Traders and investors are perennially on the hunt for the magic formula or indicator that will reel in the stocks destined for nothing but gains. On the flip side, they also want that elusive signal that it’s time to sell at the top and book profits, before a downtrend begins. Of course, both those endeavors fall into the “unicorn” category of imaginary creations which sadly, don’t exist in the real world. However, that doesn’t mean you can’t find easy-to-use technical indicators that can help increase the likelihood of a winning trade or investment. One of the simplest ways to identify strong price performers is with a moving average.
What is a moving average? It’s nothing more than the name implies: The average of data over a pre-determined period of time. It’s used throughout industries to track various forms of data.
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In the stock market, there are several common moving averages that you may find useful. Those include the 10-day, 21-day, 50-day and 200-day moving averages. All of those track the rolling average of closing prices over their designated time periods. Naturally, the measure changes every trading day, as new data are incorporated.
For example, here’s a daily chart for Labcorp (LH). The moving averages are as follows:
- 10-day: Pink line
- 21-day: Green line
- 50-day: Blue line
- 200-day: Red line
On the left side of the chart, going back one year, you can see the stock pulled back in late July, but rather than freefalling, Labcorp found support at its 200-day moving average.
Far from being random, that indicates that institutional investors saw fit to support the stock at those levels by adding to positions at a lower price, or by initiating a new position when the stock was deemed a bargain.
In the distant past, those decisions were solely up to traders and analysts who track stocks’ movements. While that human element is part of the mix today, algorithms and automation play a bigger role.
As the stock picked up steam in early September 2020, it locked into its 10-day average and trended upward along that line until it pulled back from a high of $218.77 in early November.
At this point, the stock found higher lows. In other words, as you see on the chart, it found support along its 50-day line, as fewer institutional investors took profits, with more opting to hold rather than sell.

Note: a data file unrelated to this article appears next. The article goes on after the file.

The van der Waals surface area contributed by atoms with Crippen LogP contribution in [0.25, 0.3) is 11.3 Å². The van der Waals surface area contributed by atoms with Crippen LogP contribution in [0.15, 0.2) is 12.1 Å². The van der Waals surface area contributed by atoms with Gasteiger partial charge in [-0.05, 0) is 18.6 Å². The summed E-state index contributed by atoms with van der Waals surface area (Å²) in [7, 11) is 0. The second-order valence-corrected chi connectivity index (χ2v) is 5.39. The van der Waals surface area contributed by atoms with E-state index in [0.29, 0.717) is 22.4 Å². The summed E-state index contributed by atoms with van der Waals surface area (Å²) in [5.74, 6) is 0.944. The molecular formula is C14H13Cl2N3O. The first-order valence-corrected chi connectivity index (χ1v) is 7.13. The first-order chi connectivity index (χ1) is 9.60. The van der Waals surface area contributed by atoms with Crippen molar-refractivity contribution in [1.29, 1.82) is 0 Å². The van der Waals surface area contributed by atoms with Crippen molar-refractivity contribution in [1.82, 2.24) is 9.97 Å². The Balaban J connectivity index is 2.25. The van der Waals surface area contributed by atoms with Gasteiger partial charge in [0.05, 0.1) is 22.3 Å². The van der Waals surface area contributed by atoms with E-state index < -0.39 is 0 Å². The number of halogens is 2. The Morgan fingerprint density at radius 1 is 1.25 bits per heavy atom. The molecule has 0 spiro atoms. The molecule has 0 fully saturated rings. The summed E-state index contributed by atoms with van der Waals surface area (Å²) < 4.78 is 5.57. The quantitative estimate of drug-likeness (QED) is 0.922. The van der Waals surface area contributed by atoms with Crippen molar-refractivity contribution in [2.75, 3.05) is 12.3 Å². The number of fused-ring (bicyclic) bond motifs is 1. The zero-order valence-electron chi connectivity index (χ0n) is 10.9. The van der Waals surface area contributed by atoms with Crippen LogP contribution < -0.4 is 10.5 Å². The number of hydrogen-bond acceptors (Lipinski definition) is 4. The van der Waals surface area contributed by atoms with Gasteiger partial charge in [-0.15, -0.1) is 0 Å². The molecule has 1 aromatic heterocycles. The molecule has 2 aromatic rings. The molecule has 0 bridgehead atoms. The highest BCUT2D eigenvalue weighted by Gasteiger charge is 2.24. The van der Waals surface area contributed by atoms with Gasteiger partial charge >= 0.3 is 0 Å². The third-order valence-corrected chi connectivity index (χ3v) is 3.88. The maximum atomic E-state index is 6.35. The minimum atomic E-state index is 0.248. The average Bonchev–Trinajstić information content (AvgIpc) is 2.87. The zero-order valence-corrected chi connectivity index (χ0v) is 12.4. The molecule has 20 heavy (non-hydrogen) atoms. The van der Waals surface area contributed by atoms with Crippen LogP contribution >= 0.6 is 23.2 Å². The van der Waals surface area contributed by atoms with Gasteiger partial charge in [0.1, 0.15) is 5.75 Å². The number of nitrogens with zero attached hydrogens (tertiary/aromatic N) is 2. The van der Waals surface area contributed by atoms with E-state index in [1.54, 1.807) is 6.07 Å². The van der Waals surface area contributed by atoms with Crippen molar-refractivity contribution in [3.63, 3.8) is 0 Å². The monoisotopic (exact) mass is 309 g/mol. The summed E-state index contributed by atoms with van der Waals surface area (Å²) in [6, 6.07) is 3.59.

As you’re seeing, the moving averages give you insight into the decision-making processes of the big institutional holders, like mutual funds, hedge funds, banks, insurance companies and university endowments.
Any kind of moving-average support is an indication that selling has leveled off. But support at a shorter-term average is a signal that it may remain muted. That’s a good thing for individual investors who want to use the moving average as a place to enter a position or add shares, or who want to decide whether to hold or sell.
After trending along what essentially amounted to a convergence of the 10-day, 21-day and 50-day lines until lifting off in January. At that point, the stock gapped higher and trended along its 10-day and 21-day lines until June.
It’s true that moving averages are, by definition, a slightly lagging indicator. That’s not a problem, as you can easily incorporate averages into your buy and sell decisions, as they are excellent gauges of existing trends.
If you are interested in shorter time horizons as a trader, rather than as a long-term or intermediate-term investor, you can use shorter moving averages in your scans. For example, the 5-, 10- and 21-day lines could be your go-to indicators. This will give you signals applying to the more recent past, which can help you with buy decisions. A potential downside, however, is using a short-term average to make a quick sell decision in a temporary pullback.
Watching moving averages for stocks you’re considering, or for those you’re holding, is a good way to eliminate some of the emotion from your decisions, and simply go with what the chart is telling you.
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